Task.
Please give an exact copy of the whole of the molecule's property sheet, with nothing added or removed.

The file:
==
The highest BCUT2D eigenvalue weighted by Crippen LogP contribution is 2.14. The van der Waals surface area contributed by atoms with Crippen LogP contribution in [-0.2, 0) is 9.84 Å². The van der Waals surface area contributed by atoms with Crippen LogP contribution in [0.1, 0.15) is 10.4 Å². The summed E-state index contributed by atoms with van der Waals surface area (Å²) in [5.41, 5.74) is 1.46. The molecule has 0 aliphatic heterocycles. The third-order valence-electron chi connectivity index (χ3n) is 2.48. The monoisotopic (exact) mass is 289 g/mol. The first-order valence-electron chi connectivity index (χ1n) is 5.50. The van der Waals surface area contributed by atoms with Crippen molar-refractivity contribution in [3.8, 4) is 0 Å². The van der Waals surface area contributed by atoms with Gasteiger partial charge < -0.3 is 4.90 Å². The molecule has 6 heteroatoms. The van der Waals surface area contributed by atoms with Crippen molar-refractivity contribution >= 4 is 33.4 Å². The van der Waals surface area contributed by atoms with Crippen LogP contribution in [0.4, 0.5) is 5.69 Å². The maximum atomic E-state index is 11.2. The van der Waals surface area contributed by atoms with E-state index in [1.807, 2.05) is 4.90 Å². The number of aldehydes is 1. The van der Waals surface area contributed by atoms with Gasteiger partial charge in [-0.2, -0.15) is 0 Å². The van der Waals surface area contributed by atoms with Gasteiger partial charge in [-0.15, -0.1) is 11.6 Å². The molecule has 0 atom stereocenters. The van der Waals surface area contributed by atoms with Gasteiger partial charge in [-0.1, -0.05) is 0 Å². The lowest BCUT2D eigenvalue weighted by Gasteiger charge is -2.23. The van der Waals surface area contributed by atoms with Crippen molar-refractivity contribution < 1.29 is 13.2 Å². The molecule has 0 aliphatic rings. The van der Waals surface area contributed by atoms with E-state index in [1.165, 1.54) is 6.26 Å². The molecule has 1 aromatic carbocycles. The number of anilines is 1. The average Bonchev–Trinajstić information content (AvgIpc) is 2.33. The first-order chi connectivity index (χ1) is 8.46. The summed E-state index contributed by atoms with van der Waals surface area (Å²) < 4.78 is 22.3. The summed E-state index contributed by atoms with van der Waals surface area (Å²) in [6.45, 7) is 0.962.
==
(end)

The highest BCUT2D eigenvalue weighted by Crippen LogP contribution is 2.14. The van der Waals surface area contributed by atoms with Crippen LogP contribution in [-0.2, 0) is 9.84 Å². The van der Waals surface area contributed by atoms with Crippen LogP contribution in [0.1, 0.15) is 10.4 Å². The summed E-state index contributed by atoms with van der Waals surface area (Å²) in [5.41, 5.74) is 1.46. The molecule has 0 aliphatic heterocycles. The third-order valence-electron chi connectivity index (χ3n) is 2.48. The monoisotopic (exact) mass is 289 g/mol. The first-order valence-electron chi connectivity index (χ1n) is 5.50. The van der Waals surface area contributed by atoms with Crippen molar-refractivity contribution in [3.8, 4) is 0 Å². The van der Waals surface area contributed by atoms with Gasteiger partial charge < -0.3 is 4.90 Å². The molecule has 6 heteroatoms. The van der Waals surface area contributed by atoms with Crippen molar-refractivity contribution >= 4 is 33.4 Å². The van der Waals surface area contributed by atoms with Crippen LogP contribution in [0.4, 0.5) is 5.69 Å². The maximum atomic E-state index is 11.2. The van der Waals surface area contributed by atoms with E-state index in [1.807, 2.05) is 4.90 Å². The number of aldehydes is 1. The van der Waals surface area contributed by atoms with Gasteiger partial charge in [-0.2, -0.15) is 0 Å². The van der Waals surface area contributed by atoms with Gasteiger partial charge in [-0.15, -0.1) is 11.6 Å². The molecule has 0 atom stereocenters. The van der Waals surface area contributed by atoms with Gasteiger partial charge in [-0.1, -0.05) is 0 Å². The lowest BCUT2D eigenvalue weighted by Gasteiger charge is -2.23. The van der Waals surface area contributed by atoms with Crippen molar-refractivity contribution < 1.29 is 13.2 Å². The molecule has 0 aliphatic rings. The van der Waals surface area contributed by atoms with E-state index in [1.165, 1.54) is 6.26 Å². The molecule has 1 aromatic carbocycles. The number of anilines is 1. The average Bonchev–Trinajstić information content (AvgIpc) is 2.33. The first-order chi connectivity index (χ1) is 8.46. The summed E-state index contributed by atoms with van der Waals surface area (Å²) < 4.78 is 22.3. The summed E-state index contributed by atoms with van der Waals surface area (Å²) in [6.45, 7) is 0.962.